IndyCar designers developed a new fender made of sheet plastic, but it broke into 50- to 100-pound pieces that littered the highway when it crashed hard. George asked UNL to improve the design.

“He said, Can you fix this?” Sick said. “We never admit we can’t do anything.”

At first, Sicking wasn’t convinced it was worth the extra effort. Then his assistant, Ron Faller, convinced him that he would lead UNL to find new road safety solutions and new materials to build those solutions.

Sicking agreed and asked George for a million dollars.

He said: When can you start?

It didn’t take UNL long to learn that a plastic IndyCar fender would never perform as well as the foam, and Sicking worked to convince a skeptical George. Finally, George relented.

In 2002, Indianapolis Motor Speedway installed the SAFER barriers, and seeing how well they were performing, NASCAR CEO Bill France Sr. ordered them to be installed on all NASCAR highways by the end of 2004 at a cost of $100 million.

UNL supervised the installation.

“No one can ever correct it,” said Seeking, laughing.

The barrier has received numerous awards from UNL, including the prestigious 2002 Louis Schwitzer Prize, presented jointly with the Indianapolis 500.

IndyCar Senior Technical Director Phil Casey described the SAFER hurdles as the greatest safety achievement in motorsports.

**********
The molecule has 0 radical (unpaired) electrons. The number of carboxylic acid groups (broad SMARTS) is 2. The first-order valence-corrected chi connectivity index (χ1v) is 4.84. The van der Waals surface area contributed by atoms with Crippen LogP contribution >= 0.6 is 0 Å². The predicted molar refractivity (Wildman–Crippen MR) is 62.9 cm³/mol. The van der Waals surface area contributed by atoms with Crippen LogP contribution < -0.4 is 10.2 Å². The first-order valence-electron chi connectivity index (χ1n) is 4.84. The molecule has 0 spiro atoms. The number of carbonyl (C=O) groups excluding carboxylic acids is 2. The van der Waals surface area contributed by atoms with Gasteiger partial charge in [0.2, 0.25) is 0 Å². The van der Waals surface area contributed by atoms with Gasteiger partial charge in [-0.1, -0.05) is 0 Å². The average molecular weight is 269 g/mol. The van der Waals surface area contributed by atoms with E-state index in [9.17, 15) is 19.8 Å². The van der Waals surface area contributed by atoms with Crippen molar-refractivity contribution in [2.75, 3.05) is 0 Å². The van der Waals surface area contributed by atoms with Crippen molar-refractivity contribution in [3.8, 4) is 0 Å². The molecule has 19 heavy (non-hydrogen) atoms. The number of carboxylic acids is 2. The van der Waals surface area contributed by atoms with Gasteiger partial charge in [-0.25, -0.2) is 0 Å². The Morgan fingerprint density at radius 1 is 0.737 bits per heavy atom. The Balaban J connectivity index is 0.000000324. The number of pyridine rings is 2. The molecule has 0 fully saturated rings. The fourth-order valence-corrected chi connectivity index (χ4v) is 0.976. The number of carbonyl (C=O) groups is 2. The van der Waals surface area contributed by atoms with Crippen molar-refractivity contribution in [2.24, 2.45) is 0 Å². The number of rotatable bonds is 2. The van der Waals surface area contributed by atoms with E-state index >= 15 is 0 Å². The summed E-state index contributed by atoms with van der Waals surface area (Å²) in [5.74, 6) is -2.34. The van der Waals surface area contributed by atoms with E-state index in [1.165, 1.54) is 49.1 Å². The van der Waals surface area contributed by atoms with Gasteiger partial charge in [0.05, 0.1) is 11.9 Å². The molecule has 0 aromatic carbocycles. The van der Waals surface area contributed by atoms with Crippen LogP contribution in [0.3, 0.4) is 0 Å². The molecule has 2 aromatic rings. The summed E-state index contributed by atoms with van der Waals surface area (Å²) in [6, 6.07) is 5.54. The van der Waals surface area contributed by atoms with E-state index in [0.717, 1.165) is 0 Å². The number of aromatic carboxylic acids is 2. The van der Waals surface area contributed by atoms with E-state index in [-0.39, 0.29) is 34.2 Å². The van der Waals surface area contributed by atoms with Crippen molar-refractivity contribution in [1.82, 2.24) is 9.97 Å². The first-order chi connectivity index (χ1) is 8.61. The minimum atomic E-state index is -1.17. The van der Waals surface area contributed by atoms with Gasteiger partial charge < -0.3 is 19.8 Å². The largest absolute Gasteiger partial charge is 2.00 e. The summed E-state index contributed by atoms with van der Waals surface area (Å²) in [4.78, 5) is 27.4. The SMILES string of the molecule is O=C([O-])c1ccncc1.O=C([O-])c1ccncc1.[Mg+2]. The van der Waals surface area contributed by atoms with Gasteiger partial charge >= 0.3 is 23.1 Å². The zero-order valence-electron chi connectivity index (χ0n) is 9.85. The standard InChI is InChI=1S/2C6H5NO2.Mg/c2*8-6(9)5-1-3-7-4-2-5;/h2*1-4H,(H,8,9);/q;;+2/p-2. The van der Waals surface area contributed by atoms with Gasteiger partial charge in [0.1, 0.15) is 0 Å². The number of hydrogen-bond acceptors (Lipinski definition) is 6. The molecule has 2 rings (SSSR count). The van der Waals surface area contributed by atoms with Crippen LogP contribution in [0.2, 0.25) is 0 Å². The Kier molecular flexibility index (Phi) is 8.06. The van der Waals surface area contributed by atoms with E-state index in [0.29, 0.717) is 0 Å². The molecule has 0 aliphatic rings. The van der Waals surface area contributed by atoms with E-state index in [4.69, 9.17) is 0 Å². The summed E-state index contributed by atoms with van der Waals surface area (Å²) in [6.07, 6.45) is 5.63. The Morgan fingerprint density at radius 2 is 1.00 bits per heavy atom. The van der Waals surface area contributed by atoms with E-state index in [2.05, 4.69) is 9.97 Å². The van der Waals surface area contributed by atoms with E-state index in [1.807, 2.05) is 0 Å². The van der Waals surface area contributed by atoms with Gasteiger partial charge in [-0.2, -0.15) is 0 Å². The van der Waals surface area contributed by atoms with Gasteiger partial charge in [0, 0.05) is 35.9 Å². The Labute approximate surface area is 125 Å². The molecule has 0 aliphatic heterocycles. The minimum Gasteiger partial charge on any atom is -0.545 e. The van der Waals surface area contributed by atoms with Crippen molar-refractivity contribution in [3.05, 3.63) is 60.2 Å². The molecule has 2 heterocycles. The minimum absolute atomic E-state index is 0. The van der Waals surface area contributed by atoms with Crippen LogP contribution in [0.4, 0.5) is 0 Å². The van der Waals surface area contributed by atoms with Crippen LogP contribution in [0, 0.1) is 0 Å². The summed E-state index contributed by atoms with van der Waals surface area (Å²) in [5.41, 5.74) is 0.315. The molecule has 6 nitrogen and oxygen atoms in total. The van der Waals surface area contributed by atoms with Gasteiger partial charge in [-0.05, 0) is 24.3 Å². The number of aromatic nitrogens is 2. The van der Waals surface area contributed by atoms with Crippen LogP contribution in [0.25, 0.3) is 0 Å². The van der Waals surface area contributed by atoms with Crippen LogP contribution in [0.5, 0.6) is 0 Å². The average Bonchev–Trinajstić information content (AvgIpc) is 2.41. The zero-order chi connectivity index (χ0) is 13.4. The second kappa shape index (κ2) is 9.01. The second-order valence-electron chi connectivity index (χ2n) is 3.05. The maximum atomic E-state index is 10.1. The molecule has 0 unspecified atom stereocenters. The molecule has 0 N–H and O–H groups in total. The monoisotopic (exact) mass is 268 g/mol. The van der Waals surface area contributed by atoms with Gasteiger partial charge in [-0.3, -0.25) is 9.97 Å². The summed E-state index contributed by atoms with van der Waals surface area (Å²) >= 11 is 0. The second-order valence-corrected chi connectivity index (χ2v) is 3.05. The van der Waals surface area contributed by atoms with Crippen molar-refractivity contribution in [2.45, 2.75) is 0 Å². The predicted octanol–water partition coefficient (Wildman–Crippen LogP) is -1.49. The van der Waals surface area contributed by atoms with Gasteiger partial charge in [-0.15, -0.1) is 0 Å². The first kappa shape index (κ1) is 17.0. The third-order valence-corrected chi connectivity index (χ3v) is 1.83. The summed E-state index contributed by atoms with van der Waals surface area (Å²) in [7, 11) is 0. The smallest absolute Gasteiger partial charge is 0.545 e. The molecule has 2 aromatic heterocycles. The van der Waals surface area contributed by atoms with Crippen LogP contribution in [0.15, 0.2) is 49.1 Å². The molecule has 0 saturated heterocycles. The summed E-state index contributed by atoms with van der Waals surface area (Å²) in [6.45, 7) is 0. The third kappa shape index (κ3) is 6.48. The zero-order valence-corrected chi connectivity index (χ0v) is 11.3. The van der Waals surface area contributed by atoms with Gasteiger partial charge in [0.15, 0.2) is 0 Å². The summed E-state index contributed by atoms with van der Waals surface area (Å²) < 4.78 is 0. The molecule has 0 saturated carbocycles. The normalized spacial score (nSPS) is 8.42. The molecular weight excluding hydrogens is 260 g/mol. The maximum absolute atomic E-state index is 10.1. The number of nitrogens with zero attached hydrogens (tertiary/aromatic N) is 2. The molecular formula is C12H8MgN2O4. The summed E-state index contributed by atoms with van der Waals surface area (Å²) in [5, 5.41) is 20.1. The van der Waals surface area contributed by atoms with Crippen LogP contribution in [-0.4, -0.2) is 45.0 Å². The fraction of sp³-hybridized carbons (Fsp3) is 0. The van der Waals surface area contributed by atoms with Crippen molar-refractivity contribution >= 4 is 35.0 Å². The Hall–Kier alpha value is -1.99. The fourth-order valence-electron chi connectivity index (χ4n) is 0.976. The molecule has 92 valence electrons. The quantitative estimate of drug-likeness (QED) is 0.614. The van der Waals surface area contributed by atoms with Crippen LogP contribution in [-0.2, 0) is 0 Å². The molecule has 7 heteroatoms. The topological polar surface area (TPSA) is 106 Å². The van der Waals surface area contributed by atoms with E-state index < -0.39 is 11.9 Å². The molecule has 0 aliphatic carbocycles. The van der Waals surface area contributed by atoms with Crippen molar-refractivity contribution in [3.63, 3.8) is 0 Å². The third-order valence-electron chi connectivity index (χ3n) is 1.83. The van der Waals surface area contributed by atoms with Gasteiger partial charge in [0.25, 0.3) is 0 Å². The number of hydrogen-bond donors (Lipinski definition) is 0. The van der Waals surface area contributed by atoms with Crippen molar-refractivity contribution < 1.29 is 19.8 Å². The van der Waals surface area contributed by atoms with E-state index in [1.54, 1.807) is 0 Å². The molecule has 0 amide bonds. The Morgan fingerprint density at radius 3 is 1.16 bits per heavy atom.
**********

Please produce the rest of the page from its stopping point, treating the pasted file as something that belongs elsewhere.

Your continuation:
The bulkheads were installed at New Hampshire Motor Speedway in 2003, and the highway where Betty and Erwin Jr. died have not resulted in fatalities or serious injuries since, said highway spokeswoman Kristen Costa.

“It’s better on impact,” she said. “It moves with the car.”

Costa said the highway remodeled the fishing fence in 2009 to make it safer, too. Hunting fences at motorsports facilities should be re-examined.

“The fishing fencing is a difficult security problem, and it’s hard to break, but I think it can be,” he said.

Sicking said IndyCar is reluctant to invest the large amount needed to redesign the hunting fence, and NASCAR is not interested in redesigning it because its cars rarely fly as much as Indy’s open-wheeled cars.

Seeking said that while nothing was identified, UNL could end up leading the investigation into the crash that killed Weldon, as happened in the 2001 plane crash that killed Earnhardt. UNL has examined nearly 2,000 crashes under a federal contract.

“Anytime you have a large wreck, we usually look at it,” he said.

Demir, a former racer now pursuing a master’s degree in journalism from UNL, said it appeared Weldon tried to slow down by taking his foot off the throttle and trying to steer his car toward the gearbox of the car ahead. But the nose of his car lifted, and his car accelerated at over 200 mph, quickly soaring through the air.

With 15 cars, Demir said, it was impossible for Weldon to avoid the massacre.

He said drivers are trying not to think about being seriously injured or killed while racing. They are simply trying to focus on the track and the runners around them.

“We all know it could happen to us,” he said. “Honestly, I’m surprised that didn’t happen to me.”